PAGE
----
About a year ago, a young neighbor who’s enrolled in an MS is Data Science program asked my help on an R coding exercise. The challenge was to compute several new category attributes based on columns in an initially loaded dataframe. His solution was to loop through each of the df rows, populating the new vars with basic if/then logic. Kind of reminded me of how I might have coded a Fortran or PL/I program back in the day.
I of course dissuaded him from adopting this approach, selling the merits of vectorized methods such as ifelse and data.table chaining. I also warned that one should almost never use a case looping metaphor in R programming.
A few months later, I pretty much had to eat those words when we discussed a new exercise in Python/Pandas to identify recession periods from a file of quarterly gross domestic product (gdp) figures. The data are organized sequentially by quarter, with a recession identified as two consecutive quarters of negative growth gdp. So, to determine a recession, the program had to work with the sorted file and have “memory” of lagged gdp changes, able to take backwards glances from the current record. Once we agreed on an “algorithm”, he was able to code a solution — one that loops in Pandas much as in R.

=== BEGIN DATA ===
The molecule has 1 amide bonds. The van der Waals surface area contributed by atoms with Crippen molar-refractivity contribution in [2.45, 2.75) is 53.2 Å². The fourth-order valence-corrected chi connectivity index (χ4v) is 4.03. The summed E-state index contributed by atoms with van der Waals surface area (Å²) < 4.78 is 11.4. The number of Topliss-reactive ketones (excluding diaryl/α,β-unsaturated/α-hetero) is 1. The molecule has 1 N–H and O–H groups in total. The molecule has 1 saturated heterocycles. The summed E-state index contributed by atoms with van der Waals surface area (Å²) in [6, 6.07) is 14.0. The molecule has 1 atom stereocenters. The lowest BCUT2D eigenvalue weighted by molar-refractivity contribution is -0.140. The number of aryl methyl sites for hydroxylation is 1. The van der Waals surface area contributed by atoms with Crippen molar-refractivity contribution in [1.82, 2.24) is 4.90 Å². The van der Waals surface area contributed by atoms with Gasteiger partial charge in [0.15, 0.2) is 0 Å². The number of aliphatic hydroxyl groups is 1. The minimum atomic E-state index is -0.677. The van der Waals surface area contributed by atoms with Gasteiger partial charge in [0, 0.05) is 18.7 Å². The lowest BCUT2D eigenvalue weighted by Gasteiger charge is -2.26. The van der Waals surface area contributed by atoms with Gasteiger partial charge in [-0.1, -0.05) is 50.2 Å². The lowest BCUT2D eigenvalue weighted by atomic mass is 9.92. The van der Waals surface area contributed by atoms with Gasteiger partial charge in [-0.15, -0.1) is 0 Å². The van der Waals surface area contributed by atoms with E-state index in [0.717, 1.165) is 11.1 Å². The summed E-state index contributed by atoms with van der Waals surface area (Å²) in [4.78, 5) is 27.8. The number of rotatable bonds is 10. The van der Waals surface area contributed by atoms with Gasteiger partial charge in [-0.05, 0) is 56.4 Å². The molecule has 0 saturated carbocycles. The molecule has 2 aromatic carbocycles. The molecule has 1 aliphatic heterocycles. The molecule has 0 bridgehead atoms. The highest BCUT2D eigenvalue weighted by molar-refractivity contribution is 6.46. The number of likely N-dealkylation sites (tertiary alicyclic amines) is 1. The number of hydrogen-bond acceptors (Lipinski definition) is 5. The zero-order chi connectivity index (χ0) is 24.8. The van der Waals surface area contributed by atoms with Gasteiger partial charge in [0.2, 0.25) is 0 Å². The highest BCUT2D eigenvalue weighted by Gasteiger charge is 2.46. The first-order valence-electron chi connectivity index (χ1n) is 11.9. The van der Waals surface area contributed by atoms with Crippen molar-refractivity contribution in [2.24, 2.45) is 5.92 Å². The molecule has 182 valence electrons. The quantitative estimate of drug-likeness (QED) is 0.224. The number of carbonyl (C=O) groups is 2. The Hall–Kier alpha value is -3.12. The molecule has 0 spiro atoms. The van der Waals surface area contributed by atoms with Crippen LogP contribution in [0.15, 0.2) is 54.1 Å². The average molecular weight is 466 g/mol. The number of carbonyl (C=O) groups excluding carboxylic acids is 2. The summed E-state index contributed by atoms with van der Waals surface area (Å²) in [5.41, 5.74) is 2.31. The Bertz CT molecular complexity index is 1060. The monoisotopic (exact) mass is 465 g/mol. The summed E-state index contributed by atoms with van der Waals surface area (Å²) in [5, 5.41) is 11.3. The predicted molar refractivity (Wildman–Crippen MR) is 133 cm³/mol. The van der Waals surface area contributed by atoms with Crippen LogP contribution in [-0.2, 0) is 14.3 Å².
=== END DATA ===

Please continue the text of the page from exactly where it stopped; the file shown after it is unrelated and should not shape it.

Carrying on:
This type of control breaks processing also resonated when I downloaded a file of closing levels of the daily S&P 500 stock index recently. Fueled by presidential claims that we’d just set a new S&P 500 high water mark, I was intrigued at how often this might have happened over an historical time frame. The daily levels from the Yahoo Finance file run from 1928 through the latest market closing date, so I had no shortage of data to examine.
My approach was to start from the earliest data and define a “sentinel” or starting record, considering only the second row and beyond as candidates for high water mark closing levels. Once these “record” levels are identified, their whereabouts are saved and new high water levels assigned accordingly.
The code detailing the 1198 found high water marks is detailed below. There are obviously no such levels identified prior to 1928, and the closing figures analyzed are simply market prices without adjustments for dividends.
I considered several variants of record at a time looping in R — the first a for loop across the nrows, the second using the functional map construct. I found a lot of good ideas from this analysis.
The technology used is Windows 10 with JupyterLab 0.35.4, and R 3.6.0, along with R packages data.table 1.12.2, tidyverse 1.2.1, and tidyquant 0.5.8.
Read the entire blog here.